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Re: is there an implementation of Shape Expressions that correctly handles recursive shapes?

From: Peter F. Patel-Schneider <pfpschneider@gmail.com>
Date: Wed, 25 Mar 2015 03:08:15 -0700
Message-ID: <5512890F.7040208@gmail.com>
To: Eric Prud'hommeaux <eric@w3.org>
CC: RDF Data Shapes Working Group <public-data-shapes-wg@w3.org>
Hash: SHA1

Exploring all the possible models is potentially exponential in the size of
the data graph.  Someone is going to have to come up with an optimized
method for exploring this large space of options.

One way of overcoming the problems of recursive shapes is just to forbid
them.  This is the solution that I currently prefer.


On 03/25/2015 12:02 AM, Eric Prud'hommeaux wrote:
> * Peter F. Patel-Schneider <pfpschneider@gmail.com> [2015-03-24
> 15:28-0700]
>> I don't think that the fix is to add extra explanation here.
>> Based on my analyses, the problem is with two of the three formal 
>> specification of Shape Expressions. Any implementation of either of
>> these two specifications is going to be problematic. Based on a bit of
>> testing it appears that the Fancy ShEx Demo is based on an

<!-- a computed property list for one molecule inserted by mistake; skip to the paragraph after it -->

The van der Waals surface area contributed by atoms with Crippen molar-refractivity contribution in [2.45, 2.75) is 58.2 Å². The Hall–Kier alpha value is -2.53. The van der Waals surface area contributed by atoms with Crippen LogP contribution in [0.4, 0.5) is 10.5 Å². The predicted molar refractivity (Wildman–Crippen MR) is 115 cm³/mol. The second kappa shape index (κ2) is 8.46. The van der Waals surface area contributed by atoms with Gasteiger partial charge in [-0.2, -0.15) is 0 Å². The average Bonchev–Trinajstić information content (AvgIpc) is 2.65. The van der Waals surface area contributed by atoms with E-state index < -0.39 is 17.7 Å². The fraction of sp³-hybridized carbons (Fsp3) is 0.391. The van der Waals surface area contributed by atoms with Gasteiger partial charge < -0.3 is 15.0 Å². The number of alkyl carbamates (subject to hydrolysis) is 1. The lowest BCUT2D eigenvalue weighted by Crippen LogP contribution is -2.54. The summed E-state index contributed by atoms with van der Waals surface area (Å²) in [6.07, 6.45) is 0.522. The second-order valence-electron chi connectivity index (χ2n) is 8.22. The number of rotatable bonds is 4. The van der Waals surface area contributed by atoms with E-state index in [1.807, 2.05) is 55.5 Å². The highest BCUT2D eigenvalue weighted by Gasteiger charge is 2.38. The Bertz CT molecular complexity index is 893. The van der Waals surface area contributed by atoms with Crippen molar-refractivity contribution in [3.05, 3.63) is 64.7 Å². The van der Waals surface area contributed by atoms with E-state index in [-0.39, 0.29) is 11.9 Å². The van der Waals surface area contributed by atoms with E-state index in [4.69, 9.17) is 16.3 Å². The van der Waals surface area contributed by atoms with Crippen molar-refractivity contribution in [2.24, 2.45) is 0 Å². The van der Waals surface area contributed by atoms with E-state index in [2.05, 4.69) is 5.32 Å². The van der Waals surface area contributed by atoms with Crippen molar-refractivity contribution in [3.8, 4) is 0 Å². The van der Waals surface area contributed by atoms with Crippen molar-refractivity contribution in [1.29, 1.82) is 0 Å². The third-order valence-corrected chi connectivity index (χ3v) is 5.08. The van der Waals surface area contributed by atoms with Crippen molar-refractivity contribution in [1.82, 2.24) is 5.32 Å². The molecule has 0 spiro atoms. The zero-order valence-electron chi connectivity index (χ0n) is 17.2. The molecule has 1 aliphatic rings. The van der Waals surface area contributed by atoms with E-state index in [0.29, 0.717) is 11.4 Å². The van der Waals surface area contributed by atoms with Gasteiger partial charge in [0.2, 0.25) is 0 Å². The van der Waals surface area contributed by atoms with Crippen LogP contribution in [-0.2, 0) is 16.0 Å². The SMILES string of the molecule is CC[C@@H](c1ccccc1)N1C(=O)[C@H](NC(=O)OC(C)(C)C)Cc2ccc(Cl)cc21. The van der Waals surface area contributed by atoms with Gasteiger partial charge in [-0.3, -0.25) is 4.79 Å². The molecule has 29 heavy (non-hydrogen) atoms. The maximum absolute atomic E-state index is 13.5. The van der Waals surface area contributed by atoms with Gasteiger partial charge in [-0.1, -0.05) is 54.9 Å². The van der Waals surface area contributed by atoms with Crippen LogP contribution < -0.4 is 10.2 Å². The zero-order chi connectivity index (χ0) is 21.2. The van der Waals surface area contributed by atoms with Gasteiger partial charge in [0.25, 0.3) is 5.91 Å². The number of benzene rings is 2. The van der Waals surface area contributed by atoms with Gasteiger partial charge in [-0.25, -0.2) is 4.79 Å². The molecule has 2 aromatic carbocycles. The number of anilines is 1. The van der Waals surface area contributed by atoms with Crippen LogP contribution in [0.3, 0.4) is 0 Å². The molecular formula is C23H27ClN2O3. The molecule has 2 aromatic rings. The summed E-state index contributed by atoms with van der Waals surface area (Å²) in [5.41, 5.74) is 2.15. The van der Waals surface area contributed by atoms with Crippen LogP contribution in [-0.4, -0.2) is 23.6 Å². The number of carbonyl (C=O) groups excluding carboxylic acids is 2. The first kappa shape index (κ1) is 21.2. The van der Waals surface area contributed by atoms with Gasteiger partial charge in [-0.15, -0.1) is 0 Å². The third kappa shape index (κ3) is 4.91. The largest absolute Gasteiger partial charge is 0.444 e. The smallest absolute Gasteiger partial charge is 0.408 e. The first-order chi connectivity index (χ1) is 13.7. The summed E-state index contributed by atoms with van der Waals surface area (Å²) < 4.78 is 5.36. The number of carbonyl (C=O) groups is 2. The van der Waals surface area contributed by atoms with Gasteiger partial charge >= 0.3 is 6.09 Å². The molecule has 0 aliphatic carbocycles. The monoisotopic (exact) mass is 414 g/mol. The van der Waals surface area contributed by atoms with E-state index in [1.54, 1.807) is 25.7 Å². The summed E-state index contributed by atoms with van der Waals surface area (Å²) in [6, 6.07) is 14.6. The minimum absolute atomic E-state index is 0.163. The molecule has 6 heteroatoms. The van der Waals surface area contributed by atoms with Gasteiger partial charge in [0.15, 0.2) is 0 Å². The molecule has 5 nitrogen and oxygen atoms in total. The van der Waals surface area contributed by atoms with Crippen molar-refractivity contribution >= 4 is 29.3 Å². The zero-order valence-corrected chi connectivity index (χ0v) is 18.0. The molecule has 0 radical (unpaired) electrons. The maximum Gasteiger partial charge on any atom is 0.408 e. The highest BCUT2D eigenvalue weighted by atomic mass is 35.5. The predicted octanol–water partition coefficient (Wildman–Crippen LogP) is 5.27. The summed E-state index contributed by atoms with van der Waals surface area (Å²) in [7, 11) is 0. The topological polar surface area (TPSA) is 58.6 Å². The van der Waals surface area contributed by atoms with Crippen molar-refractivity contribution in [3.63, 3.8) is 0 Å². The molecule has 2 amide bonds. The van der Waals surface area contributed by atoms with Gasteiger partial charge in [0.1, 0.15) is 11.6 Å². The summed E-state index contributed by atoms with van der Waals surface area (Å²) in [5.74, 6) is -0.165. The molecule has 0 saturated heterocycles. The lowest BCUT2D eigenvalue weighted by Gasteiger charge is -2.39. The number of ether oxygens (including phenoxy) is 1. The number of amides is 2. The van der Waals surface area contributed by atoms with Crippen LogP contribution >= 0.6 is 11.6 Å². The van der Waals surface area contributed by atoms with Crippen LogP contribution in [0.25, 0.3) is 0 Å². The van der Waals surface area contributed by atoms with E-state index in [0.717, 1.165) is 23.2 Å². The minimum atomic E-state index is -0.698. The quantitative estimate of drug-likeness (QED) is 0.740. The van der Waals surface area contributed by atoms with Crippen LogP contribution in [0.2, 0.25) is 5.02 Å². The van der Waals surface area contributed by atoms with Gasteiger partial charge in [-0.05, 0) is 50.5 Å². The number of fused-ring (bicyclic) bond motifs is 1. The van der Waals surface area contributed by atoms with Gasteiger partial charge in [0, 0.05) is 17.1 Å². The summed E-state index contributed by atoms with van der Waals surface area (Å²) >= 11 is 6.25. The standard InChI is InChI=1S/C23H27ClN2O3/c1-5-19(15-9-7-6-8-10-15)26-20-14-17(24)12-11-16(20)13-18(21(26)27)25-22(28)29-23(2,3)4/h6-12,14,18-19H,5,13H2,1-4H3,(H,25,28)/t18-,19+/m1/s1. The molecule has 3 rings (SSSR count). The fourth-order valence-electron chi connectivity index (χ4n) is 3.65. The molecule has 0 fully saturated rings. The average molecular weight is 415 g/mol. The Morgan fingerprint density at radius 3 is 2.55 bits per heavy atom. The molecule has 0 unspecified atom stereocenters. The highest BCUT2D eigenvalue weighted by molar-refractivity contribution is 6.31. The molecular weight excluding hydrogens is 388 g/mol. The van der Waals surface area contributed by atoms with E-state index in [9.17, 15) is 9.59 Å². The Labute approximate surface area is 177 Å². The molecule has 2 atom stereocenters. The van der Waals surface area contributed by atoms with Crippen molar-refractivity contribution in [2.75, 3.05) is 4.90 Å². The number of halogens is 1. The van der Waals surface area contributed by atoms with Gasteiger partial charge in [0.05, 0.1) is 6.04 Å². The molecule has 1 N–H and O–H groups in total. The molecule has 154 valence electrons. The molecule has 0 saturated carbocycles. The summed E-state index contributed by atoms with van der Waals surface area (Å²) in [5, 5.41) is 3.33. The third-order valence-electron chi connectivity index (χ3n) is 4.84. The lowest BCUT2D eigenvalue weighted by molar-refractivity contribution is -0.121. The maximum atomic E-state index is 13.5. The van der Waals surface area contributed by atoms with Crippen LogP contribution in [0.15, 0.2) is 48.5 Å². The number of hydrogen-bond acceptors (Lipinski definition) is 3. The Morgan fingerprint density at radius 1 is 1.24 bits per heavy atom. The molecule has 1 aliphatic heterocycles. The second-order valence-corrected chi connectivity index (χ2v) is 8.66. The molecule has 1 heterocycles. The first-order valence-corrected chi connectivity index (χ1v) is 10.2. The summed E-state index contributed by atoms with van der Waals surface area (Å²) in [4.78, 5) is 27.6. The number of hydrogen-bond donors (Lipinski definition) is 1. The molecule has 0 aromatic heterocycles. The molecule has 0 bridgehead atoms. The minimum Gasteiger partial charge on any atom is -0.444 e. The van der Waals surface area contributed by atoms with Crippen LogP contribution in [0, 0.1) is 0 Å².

>> implementation of the axiomatic semantics.
> If the goal is to match the users' expectations, I would expect that 
> exploring all possible models would do that. For instance, if we say ex:b
> matches <T> iff ex:c fails <T> ex:c matches <T> iff ex:b fails <T> ,
> we've covered the possible solutions. An alternative is to say that ex:b
> matches <T> ex:c matches <T> because they don't pass in all models. By
> tracking the node/shape pairs involved in a particular solution, I think
> we can cheaply explore the permutations of A iff !B. If this doesn't
> appeal, what do you propose is a good answer to your dilema?
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Received on Wednesday, 25 March 2015 10:08:45 UTC

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